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Annual Report 2015-2016 Office of the Children's Commissioner Northern Territory



Annual Report 2015-2016 Office of the Children's Commissioner Northern Territory

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Tabled Paper 143


Tabled Papers for 13th Assembly 2016 - 2020; Tabled Papers; ParliamentNT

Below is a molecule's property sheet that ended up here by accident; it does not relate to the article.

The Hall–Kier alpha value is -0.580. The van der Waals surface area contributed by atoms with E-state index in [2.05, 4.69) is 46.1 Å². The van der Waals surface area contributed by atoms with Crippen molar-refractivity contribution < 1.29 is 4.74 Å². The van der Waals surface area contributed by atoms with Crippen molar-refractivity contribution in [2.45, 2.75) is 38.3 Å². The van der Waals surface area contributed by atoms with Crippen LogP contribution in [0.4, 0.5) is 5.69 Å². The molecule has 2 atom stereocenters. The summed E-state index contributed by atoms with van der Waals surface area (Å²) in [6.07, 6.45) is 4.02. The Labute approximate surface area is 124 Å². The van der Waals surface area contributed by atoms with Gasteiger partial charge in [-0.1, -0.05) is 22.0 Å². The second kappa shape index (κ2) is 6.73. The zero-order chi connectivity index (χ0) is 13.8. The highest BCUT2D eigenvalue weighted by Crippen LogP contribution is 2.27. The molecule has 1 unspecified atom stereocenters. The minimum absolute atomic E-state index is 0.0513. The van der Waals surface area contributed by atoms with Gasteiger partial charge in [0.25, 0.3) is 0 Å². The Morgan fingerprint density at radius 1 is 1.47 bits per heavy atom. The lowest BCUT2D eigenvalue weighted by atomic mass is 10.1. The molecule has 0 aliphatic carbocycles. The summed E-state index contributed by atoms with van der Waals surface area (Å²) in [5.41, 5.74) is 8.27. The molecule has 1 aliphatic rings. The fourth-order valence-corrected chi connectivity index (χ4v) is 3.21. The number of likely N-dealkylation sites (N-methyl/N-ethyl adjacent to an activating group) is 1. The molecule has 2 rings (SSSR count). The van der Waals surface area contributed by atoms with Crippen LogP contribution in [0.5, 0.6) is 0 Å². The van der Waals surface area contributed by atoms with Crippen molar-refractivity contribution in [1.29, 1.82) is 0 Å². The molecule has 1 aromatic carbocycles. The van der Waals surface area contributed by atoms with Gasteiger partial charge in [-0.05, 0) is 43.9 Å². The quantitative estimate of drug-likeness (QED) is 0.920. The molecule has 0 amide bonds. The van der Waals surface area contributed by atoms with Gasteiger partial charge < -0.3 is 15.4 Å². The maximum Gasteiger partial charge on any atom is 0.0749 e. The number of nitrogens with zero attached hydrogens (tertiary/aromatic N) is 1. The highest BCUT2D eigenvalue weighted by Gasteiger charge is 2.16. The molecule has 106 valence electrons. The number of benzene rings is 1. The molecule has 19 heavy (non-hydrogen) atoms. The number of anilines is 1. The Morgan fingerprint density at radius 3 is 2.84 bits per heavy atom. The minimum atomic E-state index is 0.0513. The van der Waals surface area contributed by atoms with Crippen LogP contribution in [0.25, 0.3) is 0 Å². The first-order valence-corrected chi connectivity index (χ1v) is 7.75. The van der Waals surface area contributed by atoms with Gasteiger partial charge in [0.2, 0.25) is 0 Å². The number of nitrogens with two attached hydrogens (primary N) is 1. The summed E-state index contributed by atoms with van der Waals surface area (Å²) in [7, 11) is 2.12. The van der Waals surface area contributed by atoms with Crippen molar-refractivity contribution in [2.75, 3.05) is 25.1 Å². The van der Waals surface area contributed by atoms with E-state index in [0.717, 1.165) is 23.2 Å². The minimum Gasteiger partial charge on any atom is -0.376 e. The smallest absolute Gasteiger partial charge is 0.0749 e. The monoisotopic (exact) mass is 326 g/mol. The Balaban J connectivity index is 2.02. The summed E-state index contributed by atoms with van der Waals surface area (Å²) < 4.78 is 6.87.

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The OCC through its functions and powers and the framing of report recommendations shall promote child protection and youth justice systems based on the principles of the Best Interests of the Child being of paramount importance and at the centre and forefront of all we do, that both systems are culturally appropriate and responsive through their practice, policies and procedures, early intervention and prevention are central to reducing the number of children and young people encountering either system, that given the nature of prevention there is shared service delivery and collaboration across government, non-government and community and that both child protection and youth justice be solidified with an evidence based, best practice approach to system design, reform, and practice delivery to ensure best possible outcomes for our children and young people. A major issue in child protection is the moral dilemma which arises as a result of facilitating a statutory protection system for children whilst encouraging families to care for their own, this all with the best interests of the child at the centre. Child protection decisions and actions must consider the protection of the child from harm, the protection of the childs rights and the promotion of the childs development. When childrens best interests are the focus of intervention, the childs family are involved in decision making and empowered to take control of their own circumstances. This approach assists families to develop their own solutions to their situation, and to explore options for the ongoing care and placement if required. The childs best interests, as a principle, requires a holistic view of the childs experience rather than applying fragmented practice approaches. Consideration must also be given to strengthening family relationships and ensuring family responsibility is maintained. In relation to an Aboriginal child, this is critical as it is in an Aboriginal childs best interest to promote and protect their culture, heritage, spiritual identity, family and community connection. Aboriginal children make up on average 75 per cent 1 of the Child Protection notification cohort (and regularly in excess of 90 per cent of the Youth Justice cohort). There has been little variance in this percentage over the past 5 years and little to indicate that it may change in the coming years. In addition, in 2015-16, 85 per cent of investigations substantiated related to an Aboriginal child. Considering the unique context of the NT with a far higher proportion of Aboriginal Territorians than other states and territories, and the vast majority of children in the OoHC system and youth justice system in the NT being Aboriginal, the implementation of culturally appropriate and responsive practice, policies and programs is required. The additional cultural overlay brings with it further challenges for consideration in decision making. Child protection, fundamentally a statutory system, is based on western notions of family and therefore is not as easily attributable to Aboriginal families. For an Aboriginal child the definition of family is more complex as it is based on cultural notions of not only relations but also obligations, for example the shared responsibility for the care of an Aboriginal child amongst family members, and also with community members, is common and is contrary to the traditional western notions of nuclear family. Looking Ahead 1 For the period to 2015-16 OFFICE OF THE CHILDRENS COMMISSIONER NORTHERN TERRITORY ANNUAL REPORT 2015-16102

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